The Top 10 Most Extreme Foods

Whether it be sports of food, the word extreme means something a little different to everyone. When we’re talking about the most extreme food, it’s a tough call to make. Which specific quality makes a food the most extreme? Is it the one that burns a hole in your mouth, the dish so disgusting that just the thought of it makes your stomach turn or is it a plate so large it could feed a small village? With sports, rock climbing isn’t more extreme than whitewater rafting. They’re both extreme in their own ways. So here, we mapped out the world’s top 10 extreme foods, according to a range of intense categories, each one extreme in its own way.

The Spiciest

 Since 2012, South Carolina’s The PuckerButt Pepper Company has held the record for the spiciest chili in the world. It averages around 1,569,300 Scoville Heat Units (SHU), beating out the Bhut Jolokia, or the Trinidad Scorpion Butch T pepper, who’s hottest rating has come in at about 1.5 million SHU. The grand winner, The PuckerButt Pepper Company’s Carolina Reaper‘s hottest score was recorded at 2 million SHU.

The Grossest

While a far more subjective category than spicy chilies, we’re pretty sure many will agree that breast milk cheese is one of the most extreme foods in the world, thanks to its dramatic ick-factor. In 2010, a New York restaurant made the news for serving cheese made from the chef’s wife’s breast milk. Since then, it’s become sort of an underground trend, and has even taken on the ice cream department in addition to cheese.

The Most Expensive

Odds are, the most expensive food in the world cost more than your house… and it was a diamond-encrusted fruitcake worth $1.6 million in December 2005. The rich dessert came from Tokyo and took the baker half a year to design and create.

The Most Poisonous

The fugu is so poisonous that only specially trained, expert chefs are allowed to serve it in incredibly thin slices. Although considered a rare delicacy, the fish’s intestines are filled with poison that’s 1,200 times deadlier than cyanide. One wrong bite and a tiny tingling in your mouth could result in death within only 17 minutes.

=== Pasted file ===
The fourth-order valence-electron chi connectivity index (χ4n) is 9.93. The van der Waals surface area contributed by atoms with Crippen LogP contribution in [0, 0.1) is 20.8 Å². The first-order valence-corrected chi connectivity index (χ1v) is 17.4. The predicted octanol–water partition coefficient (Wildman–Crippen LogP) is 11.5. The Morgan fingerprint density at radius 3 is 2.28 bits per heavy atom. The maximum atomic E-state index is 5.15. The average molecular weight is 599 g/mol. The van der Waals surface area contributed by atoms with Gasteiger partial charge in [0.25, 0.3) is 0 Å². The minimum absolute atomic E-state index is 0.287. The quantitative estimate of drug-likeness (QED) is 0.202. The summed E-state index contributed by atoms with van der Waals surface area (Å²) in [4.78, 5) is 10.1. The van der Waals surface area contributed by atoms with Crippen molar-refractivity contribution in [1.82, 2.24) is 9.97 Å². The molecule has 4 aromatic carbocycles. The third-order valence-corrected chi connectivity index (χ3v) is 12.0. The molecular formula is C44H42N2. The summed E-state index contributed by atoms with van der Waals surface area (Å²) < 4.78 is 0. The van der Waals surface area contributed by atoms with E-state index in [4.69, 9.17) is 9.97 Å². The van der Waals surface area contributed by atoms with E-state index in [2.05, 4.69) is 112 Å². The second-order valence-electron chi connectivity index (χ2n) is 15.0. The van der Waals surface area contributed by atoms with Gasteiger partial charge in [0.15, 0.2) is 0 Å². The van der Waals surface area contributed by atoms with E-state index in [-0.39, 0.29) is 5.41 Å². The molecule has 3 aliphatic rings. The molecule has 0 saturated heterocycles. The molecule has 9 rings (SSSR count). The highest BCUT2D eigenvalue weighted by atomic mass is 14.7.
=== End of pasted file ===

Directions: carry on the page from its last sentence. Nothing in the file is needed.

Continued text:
The Heaviest

Guinness World Records documents a seemingly endless list of extreme foods, when it comes to size. From the biggest burrito (12,785.576 pounds) to the heaviest bagel 868 pounds, it seems that people have made the biggest of just about anything. The heaviest that we found, however, was the world’s largest pizza, which came in at the grand total weight of 26,883 pounds.

The Longest

The longest noodle was made in Japan in 2007, measuring in at 1,800 feet and 2 inches. The longest string of licorice was 1,702 feet and 9 inches. The longest sandwich? This tasty lunch was cooked up in Lebanon in 2011, measuring a grand total of 2,411 feet and 5 inches. Now that’s what we call the master of all sandwiches.

The Most Deep-Fried

Like the grossest food, the most deep-fried is also surprisingly subjective (and a little gross). We crown the deep fried butter, which is available at the Iowa State Fair, the greasiest, most deep-fried food of all time… and you thought we were going to say McDonald’s.

The Rarest

One of the rarest foods in the world is a black watermelon only grown on Japan’s northern island Hokkaido. The Densuke watermelon supposedly tastes similar to the green and pink ones we munch all summer long, except sweeter. In 2008, one sold for $6,100, making it the most expensive watermelon ever sold in Japan, and possibly even the world.

The Most Synthetic

Vegetarians around the world can rejoice over the world’s first lab-grown burger, which publicly announced its existence earlier this year, but has yet to perfect the science behind it. It may be a while before synthetic meat is available in grocery stores, but the meat of the future could mean big changes to the way we eat, making it one of the world’s most extreme foods.

Most Dangerous

Believe it or not, many of us eat the most dangerous food, according to Time Magazineall the time. That’s because children choke on them so often. Apparently hot dogs are responsible for 17 percent of choking incidents in kids, making those wieners the riskiest food to eat.

Abigail Wise

Content Editor at Nerve Rush
Abigail Wise is a journalist, author and marketing specialist. Publications such as Reader’s Digest, NBCNews.com and PopSci.com have featured her work. She holds a master’s degree in journalism from Northwestern University and specializes in digital content production. When she’s not living on the road or out of a tent, she’s practicing yoga or reading a good book.

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